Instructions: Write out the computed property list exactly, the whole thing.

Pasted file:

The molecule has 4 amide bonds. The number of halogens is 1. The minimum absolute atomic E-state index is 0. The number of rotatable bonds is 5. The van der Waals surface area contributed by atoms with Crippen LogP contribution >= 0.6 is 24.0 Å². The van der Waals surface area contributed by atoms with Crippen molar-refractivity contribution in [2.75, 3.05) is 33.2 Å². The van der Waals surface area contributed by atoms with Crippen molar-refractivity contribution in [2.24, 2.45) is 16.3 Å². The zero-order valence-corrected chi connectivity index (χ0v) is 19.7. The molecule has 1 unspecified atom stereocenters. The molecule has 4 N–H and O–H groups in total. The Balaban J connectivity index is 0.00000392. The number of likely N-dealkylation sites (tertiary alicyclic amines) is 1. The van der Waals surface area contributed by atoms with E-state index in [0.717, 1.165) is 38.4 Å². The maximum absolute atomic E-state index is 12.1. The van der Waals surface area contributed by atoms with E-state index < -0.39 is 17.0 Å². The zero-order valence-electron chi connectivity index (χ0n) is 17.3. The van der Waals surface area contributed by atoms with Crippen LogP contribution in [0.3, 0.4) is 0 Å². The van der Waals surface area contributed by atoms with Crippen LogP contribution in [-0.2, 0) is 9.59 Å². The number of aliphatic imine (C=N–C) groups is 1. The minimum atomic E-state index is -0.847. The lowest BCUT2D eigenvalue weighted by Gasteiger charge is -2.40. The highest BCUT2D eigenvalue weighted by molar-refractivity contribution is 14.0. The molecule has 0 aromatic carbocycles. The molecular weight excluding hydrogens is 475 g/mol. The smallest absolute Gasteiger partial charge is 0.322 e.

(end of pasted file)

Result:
The molecule has 4 amide bonds. The number of halogens is 1. The minimum absolute atomic E-state index is 0. The number of rotatable bonds is 5. The van der Waals surface area contributed by atoms with Crippen LogP contribution >= 0.6 is 24.0 Å². The van der Waals surface area contributed by atoms with Crippen molar-refractivity contribution in [2.75, 3.05) is 33.2 Å². The van der Waals surface area contributed by atoms with Crippen molar-refractivity contribution in [2.24, 2.45) is 16.3 Å². The zero-order valence-corrected chi connectivity index (χ0v) is 19.7. The molecule has 1 unspecified atom stereocenters. The molecule has 4 N–H and O–H groups in total. The Balaban J connectivity index is 0.00000392. The number of likely N-dealkylation sites (tertiary alicyclic amines) is 1. The van der Waals surface area contributed by atoms with E-state index in [0.717, 1.165) is 38.4 Å². The maximum absolute atomic E-state index is 12.1. The van der Waals surface area contributed by atoms with E-state index < -0.39 is 17.0 Å². The zero-order valence-electron chi connectivity index (χ0n) is 17.3. The van der Waals surface area contributed by atoms with Crippen LogP contribution in [0.3, 0.4) is 0 Å². The van der Waals surface area contributed by atoms with Crippen LogP contribution in [-0.2, 0) is 9.59 Å². The number of aliphatic imine (C=N–C) groups is 1. The minimum atomic E-state index is -0.847. The lowest BCUT2D eigenvalue weighted by Gasteiger charge is -2.40. The highest BCUT2D eigenvalue weighted by molar-refractivity contribution is 14.0. The molecule has 0 aromatic carbocycles. The molecular weight excluding hydrogens is 475 g/mol. The smallest absolute Gasteiger partial charge is 0.322 e.